Global Atmospheric Carbon Dioxide

by Harrison Schmitt

See Related Releases of February 22, July 2, and 14 2010.

Given how little we actually know about climate, and particular the bogeyman called “carbon dioxide,” the President, the Environmental Protection Agency, Congress, and some ideological State governments and politically fearful corporations verge on choosing an extraordinarily dangerous path in attempting to stop natural change. The scientific rationale behind this proposed massive intrusion into American life requires more than a “consensus” of ideologically like-minded climate analysts and bureaucrats.

All of the political focus and almost all of the publicly reported scientific allegations related to present and future climate change centers on atmospheric carbon dioxide rather than on the immense complexity of natural climate. Not only do the legislative and regulatory proposals to control human production of carbon dioxide violate many provisions of the Constitution of the United States of America (see Release of February 22, 2010); but also the so-called scientific justifications for those proposals do not adhere to basic principles of scientific enquiry and analysis.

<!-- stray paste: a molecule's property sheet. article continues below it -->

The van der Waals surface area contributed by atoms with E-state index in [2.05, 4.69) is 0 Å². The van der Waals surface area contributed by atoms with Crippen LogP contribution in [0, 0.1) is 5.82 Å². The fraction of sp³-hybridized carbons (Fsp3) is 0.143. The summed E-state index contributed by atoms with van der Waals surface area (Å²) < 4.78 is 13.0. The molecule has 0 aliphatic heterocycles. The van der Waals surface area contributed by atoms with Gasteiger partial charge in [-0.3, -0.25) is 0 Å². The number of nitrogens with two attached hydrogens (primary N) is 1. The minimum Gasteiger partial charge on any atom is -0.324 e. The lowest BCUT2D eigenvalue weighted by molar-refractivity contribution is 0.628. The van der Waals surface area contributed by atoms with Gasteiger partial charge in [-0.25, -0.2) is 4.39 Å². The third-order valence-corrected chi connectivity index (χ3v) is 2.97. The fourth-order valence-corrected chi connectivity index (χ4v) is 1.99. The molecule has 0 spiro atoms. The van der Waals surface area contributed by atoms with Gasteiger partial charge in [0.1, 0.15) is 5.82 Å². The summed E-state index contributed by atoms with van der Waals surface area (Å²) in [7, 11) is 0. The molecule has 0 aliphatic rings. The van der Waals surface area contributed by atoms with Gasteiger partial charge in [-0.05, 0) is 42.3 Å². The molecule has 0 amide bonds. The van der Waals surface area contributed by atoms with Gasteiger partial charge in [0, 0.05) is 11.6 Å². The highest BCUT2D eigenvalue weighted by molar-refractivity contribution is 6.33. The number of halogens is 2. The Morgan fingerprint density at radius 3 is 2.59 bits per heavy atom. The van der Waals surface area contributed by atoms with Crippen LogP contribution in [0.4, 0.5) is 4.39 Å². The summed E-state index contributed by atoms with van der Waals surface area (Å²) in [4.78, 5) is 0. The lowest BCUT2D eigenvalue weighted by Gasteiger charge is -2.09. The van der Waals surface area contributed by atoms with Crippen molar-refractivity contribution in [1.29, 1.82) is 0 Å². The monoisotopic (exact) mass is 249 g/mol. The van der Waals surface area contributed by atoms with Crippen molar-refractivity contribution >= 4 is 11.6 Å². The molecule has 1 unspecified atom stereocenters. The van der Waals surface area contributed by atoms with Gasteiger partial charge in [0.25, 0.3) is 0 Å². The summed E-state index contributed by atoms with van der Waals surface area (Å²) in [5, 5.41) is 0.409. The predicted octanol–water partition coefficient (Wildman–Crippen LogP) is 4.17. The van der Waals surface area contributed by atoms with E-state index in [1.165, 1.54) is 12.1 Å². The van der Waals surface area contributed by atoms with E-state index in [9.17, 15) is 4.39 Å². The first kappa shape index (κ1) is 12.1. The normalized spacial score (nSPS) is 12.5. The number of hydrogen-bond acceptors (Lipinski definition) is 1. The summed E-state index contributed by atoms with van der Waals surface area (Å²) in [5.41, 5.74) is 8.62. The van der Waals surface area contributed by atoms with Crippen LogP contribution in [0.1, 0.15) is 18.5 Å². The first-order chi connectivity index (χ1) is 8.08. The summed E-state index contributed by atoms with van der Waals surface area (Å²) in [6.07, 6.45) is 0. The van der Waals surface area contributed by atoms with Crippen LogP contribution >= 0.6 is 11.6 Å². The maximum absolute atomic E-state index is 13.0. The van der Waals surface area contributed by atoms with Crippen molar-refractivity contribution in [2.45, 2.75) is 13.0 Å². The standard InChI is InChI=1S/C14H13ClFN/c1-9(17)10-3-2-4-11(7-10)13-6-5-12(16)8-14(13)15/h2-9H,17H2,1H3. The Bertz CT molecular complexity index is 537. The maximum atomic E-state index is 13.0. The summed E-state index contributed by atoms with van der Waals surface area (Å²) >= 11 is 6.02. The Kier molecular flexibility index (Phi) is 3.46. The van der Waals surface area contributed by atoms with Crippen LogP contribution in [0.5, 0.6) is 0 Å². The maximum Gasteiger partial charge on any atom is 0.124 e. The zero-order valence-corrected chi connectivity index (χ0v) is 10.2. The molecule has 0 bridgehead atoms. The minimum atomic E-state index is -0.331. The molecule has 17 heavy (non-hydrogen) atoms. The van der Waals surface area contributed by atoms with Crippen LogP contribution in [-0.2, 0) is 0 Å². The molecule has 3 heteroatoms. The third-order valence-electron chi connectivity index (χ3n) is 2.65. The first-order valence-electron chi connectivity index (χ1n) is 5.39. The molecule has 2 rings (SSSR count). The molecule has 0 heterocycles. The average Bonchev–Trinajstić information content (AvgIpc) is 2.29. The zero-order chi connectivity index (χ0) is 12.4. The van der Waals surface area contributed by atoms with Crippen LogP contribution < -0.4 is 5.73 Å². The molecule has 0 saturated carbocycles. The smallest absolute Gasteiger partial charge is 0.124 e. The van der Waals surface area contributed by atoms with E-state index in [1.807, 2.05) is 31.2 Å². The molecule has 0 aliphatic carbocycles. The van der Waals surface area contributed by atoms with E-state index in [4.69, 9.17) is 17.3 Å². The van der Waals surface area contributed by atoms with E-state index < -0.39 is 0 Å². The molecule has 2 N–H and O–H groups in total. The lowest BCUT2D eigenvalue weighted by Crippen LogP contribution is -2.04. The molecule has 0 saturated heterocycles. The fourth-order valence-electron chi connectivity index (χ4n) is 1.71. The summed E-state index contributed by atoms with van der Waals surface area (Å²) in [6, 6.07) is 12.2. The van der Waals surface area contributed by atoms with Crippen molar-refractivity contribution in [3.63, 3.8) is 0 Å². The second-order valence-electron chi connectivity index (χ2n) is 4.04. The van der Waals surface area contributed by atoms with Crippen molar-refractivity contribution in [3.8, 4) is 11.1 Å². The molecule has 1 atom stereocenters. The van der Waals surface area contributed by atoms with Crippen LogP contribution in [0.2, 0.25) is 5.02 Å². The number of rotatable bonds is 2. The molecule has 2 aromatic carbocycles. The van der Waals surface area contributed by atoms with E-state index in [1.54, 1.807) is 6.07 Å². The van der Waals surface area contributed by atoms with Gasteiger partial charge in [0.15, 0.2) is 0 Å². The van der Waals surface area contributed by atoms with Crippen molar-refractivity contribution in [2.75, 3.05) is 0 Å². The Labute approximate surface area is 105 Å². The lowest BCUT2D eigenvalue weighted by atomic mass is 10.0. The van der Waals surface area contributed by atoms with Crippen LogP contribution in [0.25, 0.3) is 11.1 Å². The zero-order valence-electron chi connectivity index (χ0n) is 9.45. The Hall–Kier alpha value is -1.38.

All must remember that water and clouds dominate the greenhouse effect in the atmosphere by a factor of about 10-20 over other components.1 Our quantitative knowledge of the actual concentrations and variations of water in the atmosphere, and the weather phenomena that control these parameters, only can be described as very poor2 so all discussions of water as a greenhouse gas should be tempered by this ignorance. Carbon dioxide constitutes the second most important greenhouse gas in the atmosphere, but still makes up only 0.05% by weight compared to about 2.7% for water.

Carbon dioxide, of course, forms an essential ingredient for plant and marine life on Earth on which all other life depends. Indeed, the planet life essential to human existence evolved in the geologic past at levels of carbon dioxide many times higher than exist today and grows significantly more vigorously at higher levels, particularly with increasing temperature.3 A long-term trend of decreasing atmospheric carbon dioxide prevailed over the last 175 million years.4 In that context, studies of the sizes of fossil Ginkgo leaf stomata indicate that high, but erratic carbon dioxide levels persisted in the Western United States from 250 to 65 million years ago.5

Direct, continuous measurements of carbon dioxide in the atmosphere at the top of Mauna Loa, Hawaii, over the last 50 years show a steady increase from 260 to 385ppm,6 amounts many times lower than those for most of Earth history. Concentrations declined to about 260ppm approximately 9000-years ago, or some 19,000 years after slow warming, induced by a variation in the Earth’s orbit around the Sun, began the end of the last major Ice Age.7 During the Mauna Loa measurement period, at least 50% of the carbon dioxide produced by fossil fuel burning cannot be accounted for even by advocates of human-caused global warming, that is, lurking somewhere is a so-called “Missing Sink” for carbon dioxide8, probably in the oceans.